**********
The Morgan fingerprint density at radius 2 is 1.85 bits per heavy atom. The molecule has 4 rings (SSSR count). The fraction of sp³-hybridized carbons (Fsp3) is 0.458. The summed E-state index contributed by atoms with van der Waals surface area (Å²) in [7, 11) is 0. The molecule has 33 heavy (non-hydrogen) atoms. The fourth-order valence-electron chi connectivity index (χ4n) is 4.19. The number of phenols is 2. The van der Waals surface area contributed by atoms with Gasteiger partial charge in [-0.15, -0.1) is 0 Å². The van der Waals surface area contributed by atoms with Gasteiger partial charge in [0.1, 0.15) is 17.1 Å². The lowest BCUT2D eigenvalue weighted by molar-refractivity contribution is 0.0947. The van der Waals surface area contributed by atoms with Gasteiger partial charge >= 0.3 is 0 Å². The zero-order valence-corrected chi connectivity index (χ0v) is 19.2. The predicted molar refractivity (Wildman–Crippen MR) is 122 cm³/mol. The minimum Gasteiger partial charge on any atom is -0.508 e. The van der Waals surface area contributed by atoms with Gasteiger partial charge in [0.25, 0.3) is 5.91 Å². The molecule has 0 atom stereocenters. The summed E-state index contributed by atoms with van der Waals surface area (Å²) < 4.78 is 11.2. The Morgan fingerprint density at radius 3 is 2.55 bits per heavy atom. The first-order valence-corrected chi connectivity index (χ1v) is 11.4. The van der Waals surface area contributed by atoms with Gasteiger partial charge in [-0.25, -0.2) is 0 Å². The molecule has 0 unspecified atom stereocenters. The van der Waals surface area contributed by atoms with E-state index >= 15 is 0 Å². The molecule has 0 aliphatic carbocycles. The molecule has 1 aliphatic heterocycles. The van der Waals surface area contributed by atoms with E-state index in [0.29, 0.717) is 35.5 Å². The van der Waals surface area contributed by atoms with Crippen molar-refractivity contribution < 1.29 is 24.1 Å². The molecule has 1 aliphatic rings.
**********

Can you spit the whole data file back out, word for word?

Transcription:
The Morgan fingerprint density at radius 2 is 1.85 bits per heavy atom. The molecule has 4 rings (SSSR count). The fraction of sp³-hybridized carbons (Fsp3) is 0.458. The summed E-state index contributed by atoms with van der Waals surface area (Å²) in [7, 11) is 0. The molecule has 33 heavy (non-hydrogen) atoms. The fourth-order valence-electron chi connectivity index (χ4n) is 4.19. The number of phenols is 2. The van der Waals surface area contributed by atoms with Gasteiger partial charge in [-0.15, -0.1) is 0 Å². The van der Waals surface area contributed by atoms with Gasteiger partial charge in [0.1, 0.15) is 17.1 Å². The lowest BCUT2D eigenvalue weighted by molar-refractivity contribution is 0.0947. The van der Waals surface area contributed by atoms with Gasteiger partial charge >= 0.3 is 0 Å². The zero-order valence-corrected chi connectivity index (χ0v) is 19.2. The predicted molar refractivity (Wildman–Crippen MR) is 122 cm³/mol. The minimum Gasteiger partial charge on any atom is -0.508 e. The van der Waals surface area contributed by atoms with Gasteiger partial charge in [0.25, 0.3) is 5.91 Å². The molecule has 0 atom stereocenters. The summed E-state index contributed by atoms with van der Waals surface area (Å²) < 4.78 is 11.2. The Morgan fingerprint density at radius 3 is 2.55 bits per heavy atom. The first-order valence-corrected chi connectivity index (χ1v) is 11.4. The van der Waals surface area contributed by atoms with Gasteiger partial charge in [-0.25, -0.2) is 0 Å². The molecule has 0 unspecified atom stereocenters. The van der Waals surface area contributed by atoms with E-state index >= 15 is 0 Å². The molecule has 0 aliphatic carbocycles. The molecule has 1 aliphatic heterocycles. The van der Waals surface area contributed by atoms with E-state index in [0.29, 0.717) is 35.5 Å². The van der Waals surface area contributed by atoms with Crippen molar-refractivity contribution < 1.29 is 24.1 Å². The molecule has 1 aliphatic rings.